“Ten Command-ments” quote to Madison.

In 1996 Barton admitted that these and nine other quotes
he’d been circulating in his writings, videotapes and live
appearances were either false or unverifiable (Church &
, 7–8/96). But Barton’s reputation suffered
little from the fraud, according to Rob Boston of Americans
United for Separation of Church & State. “He’s
doing better than ever,” Boston told Extra!, noting that
since 1996 Barton has served as vice-chair of the Texas GOP, and
now sits on the Texas state committee advising the state’s
board of education on history and social studies curiculum,
“despite no history credentials.”

Meanwhile, the bogus quotes Barton helped to popularize continue
to make the rounds. In a 2007 column in the far-right World
Net Daily
(1/29/07), conservative activist and actor Chuck
Norris used “Washington’s” passage about the
impossibility of governing without “God and the Bible”
to argue for teaching the Bible in schools. A Human Events
profile (7/1/02) singing the praises of president of the Council
on Bible Curriculum in Public Schools used the
“Jefferson” quote about the need to study the sacred
volume. The “Patrick Henry” quote on the U.S. being
founded “on the gospel of Jesus Christ” has been
repeated in numerous newspaper op-eds (e.g., Fond du Lac, Wisc., Reporter,
5/1/09; Wichita Eagle, 5/27/06; Columbia, S.C., State, 9/21/04).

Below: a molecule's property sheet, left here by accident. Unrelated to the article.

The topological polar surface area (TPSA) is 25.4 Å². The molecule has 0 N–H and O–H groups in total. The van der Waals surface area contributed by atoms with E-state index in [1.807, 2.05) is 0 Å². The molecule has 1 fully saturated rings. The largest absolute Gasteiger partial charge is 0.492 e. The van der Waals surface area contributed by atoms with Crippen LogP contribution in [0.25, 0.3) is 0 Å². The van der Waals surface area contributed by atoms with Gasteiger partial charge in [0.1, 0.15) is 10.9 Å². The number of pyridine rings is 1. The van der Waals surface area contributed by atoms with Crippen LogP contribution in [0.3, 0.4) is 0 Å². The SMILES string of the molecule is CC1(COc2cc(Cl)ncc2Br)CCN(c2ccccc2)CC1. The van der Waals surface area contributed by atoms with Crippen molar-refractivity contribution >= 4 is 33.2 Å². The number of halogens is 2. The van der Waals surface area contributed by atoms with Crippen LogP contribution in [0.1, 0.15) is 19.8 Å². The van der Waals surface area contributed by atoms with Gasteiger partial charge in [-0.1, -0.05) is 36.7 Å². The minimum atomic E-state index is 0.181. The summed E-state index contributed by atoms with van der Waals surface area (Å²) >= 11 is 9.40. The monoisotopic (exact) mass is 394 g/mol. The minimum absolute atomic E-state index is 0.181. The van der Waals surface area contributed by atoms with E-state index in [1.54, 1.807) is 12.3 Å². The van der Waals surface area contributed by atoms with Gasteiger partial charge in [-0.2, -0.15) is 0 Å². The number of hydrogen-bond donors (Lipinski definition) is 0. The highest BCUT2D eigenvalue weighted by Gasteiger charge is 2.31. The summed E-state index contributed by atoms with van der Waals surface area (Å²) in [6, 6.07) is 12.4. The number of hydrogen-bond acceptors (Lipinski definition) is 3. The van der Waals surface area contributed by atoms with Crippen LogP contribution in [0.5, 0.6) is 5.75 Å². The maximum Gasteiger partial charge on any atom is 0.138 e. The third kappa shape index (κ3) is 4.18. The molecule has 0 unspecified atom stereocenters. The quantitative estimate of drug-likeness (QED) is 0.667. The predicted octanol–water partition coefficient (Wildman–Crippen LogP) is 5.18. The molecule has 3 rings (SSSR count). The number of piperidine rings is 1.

Making fake history every day

You can’t expect a culture that conveniently fabricates
history to restrict that practice to the distant past. So
it’s not surprising to see conservative opinion leaders
arguing, contra history, that Nazism is a liberal ideology
(Extra!, 3/10) or that government spending made the Great
Depression worse.

Nor is it surprising to see such commentators ignoring facts to
distort current events. Witness the trend among conservatives who
dismiss global warming science, fantasize imaginary “death
panels” in healthcare legislation, or declare Barack Obama
to be a Kenyan, a Muslim or maybe even the Antichrist (CNN,

Indeed, the ascendance of a black, Democratic president seems to
have sent irrational conservative tendencies into overdrive.
Commentators Rush Limbaugh (10/23/09) and Michael Ledeen (Pajamas
Media, 10/21/09) heatedly pointed to a socialist thesis they said
was written by Barack Obama while a student at Columbia
University. Like one of the the fake Lincoln or Jefferson quotes,
the thesis was a hoax (St. Petersburg Times, 10/26/09), but it
met the contemporary conservative standard: If it makes your
point, run with it.

Appropriately, upon learning later in the show that the thesis
might be a hoax, Limbaugh responded, “I don’t care if
these quotes are made up. I know Obama thinks it.”
See FAIR's Archives for more on: Religion

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We really need more dialog from those at the top... The
Republicans have got to be made to realize they can't hide behind
"NO" any longer! thinkingblue

Let's keep our heads, while we continue